“The song was me trying to express that through all our travels there’s still a sense of home,” Bas says of “Vacation,” which we’re pleased to premiere below. “No matter where I’m at, I love New York. The whole point of vacation is to get away from your city, so that was a way for me to say, I don’t go on vacation in that sense. I speak on being present in the moment. ‘Vacation’ is a reminder to stay woke, to stay in the present. I’m not on vacation. I’m very much here.” – BAS
Check out the write up @ Interview Magazine
Last Winter available on iTunes now.
There was a time in my life when I gave a fuck. Every chance I got I was screaming about it. I was younger. It’s so easy to try to save the world when you’re in college. You got nothing but time and no responsibility. But soon life hits you. No more dorms, no more meal plan, no more refund check. Nigga need a job. Nigga got rent. Got car note. Cable bill. Girlfriend moves in and becomes wife. Baby on the way. Career advances. Instagram is poppin. Lebron leaves Miami. LIFE HITS. We become distracted. We become numb. I became numb. But not anymore. That coulda been me, easily. It could have been my best friend. I’m tired of being desensitized to the murder of black men. I don’t give a fuck if it’s by police or peers. This shit is not normal.
I made a song. This is how we feel.
Montreal is like a Parisian Chicago.
Cozz, The South Central MC and recent signee to Dreamville gives us a glimpse at whats to come. Cozz & Effect coming soon!
J. Cole and Dreamville / Interscope are proud to announce the label’s second signee, Cozz, a fiercely engaging 20 year old rapper from South Central, Los Angeles whose video for “Dreams” and has become an underground sensation. Recently released track “I Need That” points to a 6 song mixtape to follow, before the release of his forthcoming project Cozz & Effect.
5 years ago, we started a journey together. On June 15th, 2009 I released The Warm Up to a few who were waiting patiently for it. Full of my dreams, fears and predictions, it resonated with you right away. Over the next year I watched it grow legs and spread at an unbelievable pace all because you felt it so much. Five years later, I couldn’t be more proud of it’s impact. Thank you.
The Warm Up is a declaration of dedication to Greatness. Told from the perspective of a kid who wants more than what his city has to offer him. The crime. The stagnation. He wants more from the girls he dates. He wants out of Muhammad’s house. He refuses to let anyone tell him he can’t dream. That he won’t make it. He believes in himself. He dedicates his life to his craft, because he’s finally realized that the work that you put in today has a direct and absolute impact on the life you live tomorrow.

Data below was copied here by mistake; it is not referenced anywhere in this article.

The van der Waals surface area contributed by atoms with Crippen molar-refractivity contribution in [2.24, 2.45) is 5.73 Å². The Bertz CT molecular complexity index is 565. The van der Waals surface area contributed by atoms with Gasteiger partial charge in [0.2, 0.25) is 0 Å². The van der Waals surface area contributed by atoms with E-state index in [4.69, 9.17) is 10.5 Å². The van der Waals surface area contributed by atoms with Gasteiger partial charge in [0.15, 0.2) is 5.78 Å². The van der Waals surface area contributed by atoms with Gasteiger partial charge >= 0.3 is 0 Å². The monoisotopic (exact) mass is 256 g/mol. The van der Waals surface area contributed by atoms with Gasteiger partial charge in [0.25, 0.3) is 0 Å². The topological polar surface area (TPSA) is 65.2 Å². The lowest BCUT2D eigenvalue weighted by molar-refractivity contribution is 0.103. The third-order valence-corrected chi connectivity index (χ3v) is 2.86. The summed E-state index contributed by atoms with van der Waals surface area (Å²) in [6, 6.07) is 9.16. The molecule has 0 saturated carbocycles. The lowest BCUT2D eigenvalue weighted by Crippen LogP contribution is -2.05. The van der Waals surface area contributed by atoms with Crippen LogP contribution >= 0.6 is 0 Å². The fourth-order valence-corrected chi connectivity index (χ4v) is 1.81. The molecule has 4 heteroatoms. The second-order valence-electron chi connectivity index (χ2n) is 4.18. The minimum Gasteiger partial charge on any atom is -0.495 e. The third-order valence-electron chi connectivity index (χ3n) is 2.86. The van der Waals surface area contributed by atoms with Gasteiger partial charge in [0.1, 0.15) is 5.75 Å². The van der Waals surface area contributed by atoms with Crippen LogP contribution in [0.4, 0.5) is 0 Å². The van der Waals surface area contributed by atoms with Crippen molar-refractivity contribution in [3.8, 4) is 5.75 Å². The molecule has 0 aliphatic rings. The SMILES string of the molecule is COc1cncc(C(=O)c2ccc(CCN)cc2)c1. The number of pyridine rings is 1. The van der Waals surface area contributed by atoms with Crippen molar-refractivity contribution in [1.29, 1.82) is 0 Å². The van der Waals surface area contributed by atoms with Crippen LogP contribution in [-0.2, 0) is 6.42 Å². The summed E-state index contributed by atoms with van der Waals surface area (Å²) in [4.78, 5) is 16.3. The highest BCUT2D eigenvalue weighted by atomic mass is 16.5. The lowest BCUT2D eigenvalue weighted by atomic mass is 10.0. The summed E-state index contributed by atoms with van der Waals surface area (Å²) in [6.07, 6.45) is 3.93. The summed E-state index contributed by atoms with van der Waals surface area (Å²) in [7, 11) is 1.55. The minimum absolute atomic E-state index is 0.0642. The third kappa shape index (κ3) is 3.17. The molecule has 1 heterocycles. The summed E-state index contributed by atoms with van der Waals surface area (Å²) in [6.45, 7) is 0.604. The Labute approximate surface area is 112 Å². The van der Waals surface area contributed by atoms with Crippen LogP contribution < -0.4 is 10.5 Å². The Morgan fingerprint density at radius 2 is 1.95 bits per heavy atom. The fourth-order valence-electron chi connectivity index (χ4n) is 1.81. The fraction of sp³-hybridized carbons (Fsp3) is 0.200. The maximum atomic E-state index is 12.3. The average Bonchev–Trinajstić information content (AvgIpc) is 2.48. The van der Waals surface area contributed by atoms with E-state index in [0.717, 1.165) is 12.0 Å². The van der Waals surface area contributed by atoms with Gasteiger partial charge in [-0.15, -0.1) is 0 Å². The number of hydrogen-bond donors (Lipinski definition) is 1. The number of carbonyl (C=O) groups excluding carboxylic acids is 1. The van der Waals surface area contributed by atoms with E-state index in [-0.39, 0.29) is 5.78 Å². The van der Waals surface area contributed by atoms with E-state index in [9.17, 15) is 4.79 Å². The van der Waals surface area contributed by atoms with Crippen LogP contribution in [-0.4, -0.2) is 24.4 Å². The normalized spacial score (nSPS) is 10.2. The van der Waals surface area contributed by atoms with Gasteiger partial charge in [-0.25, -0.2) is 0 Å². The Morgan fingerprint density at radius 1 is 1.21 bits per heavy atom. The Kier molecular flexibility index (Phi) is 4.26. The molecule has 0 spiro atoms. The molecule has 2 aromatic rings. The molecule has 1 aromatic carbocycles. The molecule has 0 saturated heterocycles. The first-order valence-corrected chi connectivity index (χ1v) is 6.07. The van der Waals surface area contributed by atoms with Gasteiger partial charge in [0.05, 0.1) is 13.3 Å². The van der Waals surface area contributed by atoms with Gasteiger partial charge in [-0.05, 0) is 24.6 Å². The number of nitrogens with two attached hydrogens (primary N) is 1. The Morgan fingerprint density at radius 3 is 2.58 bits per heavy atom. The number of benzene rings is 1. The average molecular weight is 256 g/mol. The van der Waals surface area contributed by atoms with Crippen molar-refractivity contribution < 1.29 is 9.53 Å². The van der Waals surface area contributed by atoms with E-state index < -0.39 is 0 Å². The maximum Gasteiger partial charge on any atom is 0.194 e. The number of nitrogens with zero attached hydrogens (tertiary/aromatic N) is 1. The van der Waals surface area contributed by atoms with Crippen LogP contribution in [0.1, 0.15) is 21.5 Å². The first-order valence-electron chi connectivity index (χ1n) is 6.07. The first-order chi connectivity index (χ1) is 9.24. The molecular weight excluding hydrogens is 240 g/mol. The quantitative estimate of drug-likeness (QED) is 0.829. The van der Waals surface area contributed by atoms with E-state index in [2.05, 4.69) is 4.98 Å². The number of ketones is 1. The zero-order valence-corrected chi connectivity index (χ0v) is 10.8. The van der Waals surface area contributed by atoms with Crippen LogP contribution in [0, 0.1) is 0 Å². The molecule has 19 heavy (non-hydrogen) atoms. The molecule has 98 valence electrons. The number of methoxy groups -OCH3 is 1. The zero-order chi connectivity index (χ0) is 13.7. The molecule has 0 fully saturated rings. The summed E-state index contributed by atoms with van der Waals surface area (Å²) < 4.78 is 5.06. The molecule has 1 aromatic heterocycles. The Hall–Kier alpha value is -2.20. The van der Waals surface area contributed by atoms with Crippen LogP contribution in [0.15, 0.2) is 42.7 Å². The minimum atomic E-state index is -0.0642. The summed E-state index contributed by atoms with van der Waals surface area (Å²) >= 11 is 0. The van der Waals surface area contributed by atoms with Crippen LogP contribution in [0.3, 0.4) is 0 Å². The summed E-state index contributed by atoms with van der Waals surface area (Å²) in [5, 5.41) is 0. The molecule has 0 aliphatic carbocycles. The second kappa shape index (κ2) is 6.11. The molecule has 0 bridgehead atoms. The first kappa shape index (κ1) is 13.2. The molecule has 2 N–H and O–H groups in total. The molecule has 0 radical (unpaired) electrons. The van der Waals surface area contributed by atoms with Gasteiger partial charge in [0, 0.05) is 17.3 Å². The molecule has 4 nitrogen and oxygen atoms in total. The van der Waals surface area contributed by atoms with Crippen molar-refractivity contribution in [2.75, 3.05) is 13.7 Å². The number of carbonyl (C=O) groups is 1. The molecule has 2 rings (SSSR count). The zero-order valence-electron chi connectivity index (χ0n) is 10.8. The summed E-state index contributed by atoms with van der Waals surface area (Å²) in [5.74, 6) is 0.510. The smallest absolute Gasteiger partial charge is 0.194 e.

You heard the passion, you heard the stories, and you believed in him too. You rooted for him. And your’e still rooting. My thoughts today come from my observations over the past 5 years. I understand now that you’re rooting for him, rooting for me, because you are also rooting for yourself. You realize that this society kills dreams and encourages you to conform. To settle for the block, to join the army, to become a lawyer when you really want to paint, to get comfortable in the projects, to slave away at a 9-5 you hate because it pays decent; to become complacent with safety. The Warm Up says, “Fuck that. I will be Greater. Watch me.”
I think about all the times over the past few years that one of you has said to me, “you’re the reason I went to college,” “yo, The Warm Up got me through some hard times,” “got me through law school,” “med school,” “high school,” “The Warm Up changed my life.”
I imagine that 5 years ago we all wanted more. The Warm Up was just something that put music and words to what we were feeling. As I write this I’m on a plane from Sydney, Australia back to New York City. Music has taken me around the world now, doing shows in places I never thought I would be. I’m grateful.
I’m wondering where you are today. 5 years later. The Warm Up dropped when some of you were upperclassmen in college. I’m hoping that you’ve found a career doing some shit you love, something that makes you happy. Maybe you needed more time to figure it out. Grad School? Or maybe you’re back in your parents crib trying to regroup. Everything will be OK. Don’t stop dreaming.
Some of ya’ll were still in high school. If you went on to college, enjoy it while you got it. If you went straight to the real world, I wish you the best. I hope you found a trade you love, or a job that allows you to support yourself. Happiness is all that matters. If you ain’t happy, adjust please.
Some of you were underclassmen in college, which means you probably just entered the workforce or you’re still trying to get that entry level position. These are the toughest times. You will struggle no doubt, but it will all work out in the end.
No matter where you were 5 years ago, I hope that today you are closer to your dreams. I know that everything hasn’t gone exactly the way you planned, it hasn’t for me either. But our job isn’t to plan. Our job includes 3 responsibilities. 1. To dream. 2. To believe that dream is attainable. And 3. To work hard everyday towards that dream. Let God handle the rest.
As you go throughout this week replaying this project that changed my life and lots of yours too, I want to leave you with this because I feel we all need it. Read this as if these words were yours, because they are.
In 5 years I have come so far. I am grateful to be here today, alive and full of potential. But I am not satisfied. I still want more. I still have dreams, even bigger now than before. I will not settle or conform. I rededicate myself to greatness. I give my time and my passion to my craft, because I realize that the work I put in today affects the life that I live tomorrow. I believe in myself. And to all those that doubt me I say, “Fuck that. I will be Greater. Watch me.”